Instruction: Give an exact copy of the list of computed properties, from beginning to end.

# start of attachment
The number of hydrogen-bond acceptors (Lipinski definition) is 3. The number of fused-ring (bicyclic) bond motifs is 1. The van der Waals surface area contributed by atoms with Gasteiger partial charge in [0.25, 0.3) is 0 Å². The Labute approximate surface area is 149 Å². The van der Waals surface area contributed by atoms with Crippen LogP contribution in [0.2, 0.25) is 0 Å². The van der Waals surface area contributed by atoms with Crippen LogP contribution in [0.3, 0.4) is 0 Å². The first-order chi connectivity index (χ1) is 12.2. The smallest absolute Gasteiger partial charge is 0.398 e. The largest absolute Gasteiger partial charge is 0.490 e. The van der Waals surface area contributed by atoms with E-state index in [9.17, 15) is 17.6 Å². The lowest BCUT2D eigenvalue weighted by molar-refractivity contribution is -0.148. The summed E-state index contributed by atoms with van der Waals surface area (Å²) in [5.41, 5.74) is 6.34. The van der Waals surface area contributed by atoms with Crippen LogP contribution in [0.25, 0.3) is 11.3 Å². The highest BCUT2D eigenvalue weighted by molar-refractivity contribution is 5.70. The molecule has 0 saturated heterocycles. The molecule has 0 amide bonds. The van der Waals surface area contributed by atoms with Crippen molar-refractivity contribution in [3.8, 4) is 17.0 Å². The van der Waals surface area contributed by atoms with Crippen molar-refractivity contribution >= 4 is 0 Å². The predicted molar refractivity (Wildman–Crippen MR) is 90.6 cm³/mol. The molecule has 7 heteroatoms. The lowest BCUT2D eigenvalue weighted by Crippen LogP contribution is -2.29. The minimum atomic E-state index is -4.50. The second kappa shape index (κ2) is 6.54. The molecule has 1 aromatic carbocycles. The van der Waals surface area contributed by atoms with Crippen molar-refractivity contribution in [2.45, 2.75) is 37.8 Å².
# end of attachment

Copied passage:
The number of hydrogen-bond acceptors (Lipinski definition) is 3. The number of fused-ring (bicyclic) bond motifs is 1. The van der Waals surface area contributed by atoms with Gasteiger partial charge in [0.25, 0.3) is 0 Å². The Labute approximate surface area is 149 Å². The van der Waals surface area contributed by atoms with Crippen LogP contribution in [0.2, 0.25) is 0 Å². The van der Waals surface area contributed by atoms with Crippen LogP contribution in [0.3, 0.4) is 0 Å². The first-order chi connectivity index (χ1) is 12.2. The smallest absolute Gasteiger partial charge is 0.398 e. The largest absolute Gasteiger partial charge is 0.490 e. The van der Waals surface area contributed by atoms with E-state index in [9.17, 15) is 17.6 Å². The lowest BCUT2D eigenvalue weighted by molar-refractivity contribution is -0.148. The summed E-state index contributed by atoms with van der Waals surface area (Å²) in [5.41, 5.74) is 6.34. The van der Waals surface area contributed by atoms with Crippen LogP contribution in [0.25, 0.3) is 11.3 Å². The highest BCUT2D eigenvalue weighted by molar-refractivity contribution is 5.70. The molecule has 0 saturated heterocycles. The molecule has 0 amide bonds. The van der Waals surface area contributed by atoms with Crippen molar-refractivity contribution in [3.8, 4) is 17.0 Å². The van der Waals surface area contributed by atoms with Crippen molar-refractivity contribution >= 4 is 0 Å². The predicted molar refractivity (Wildman–Crippen MR) is 90.6 cm³/mol. The molecule has 7 heteroatoms. The lowest BCUT2D eigenvalue weighted by Crippen LogP contribution is -2.29. The minimum atomic E-state index is -4.50. The second kappa shape index (κ2) is 6.54. The molecule has 1 aromatic carbocycles. The van der Waals surface area contributed by atoms with Crippen molar-refractivity contribution in [2.45, 2.75) is 37.8 Å².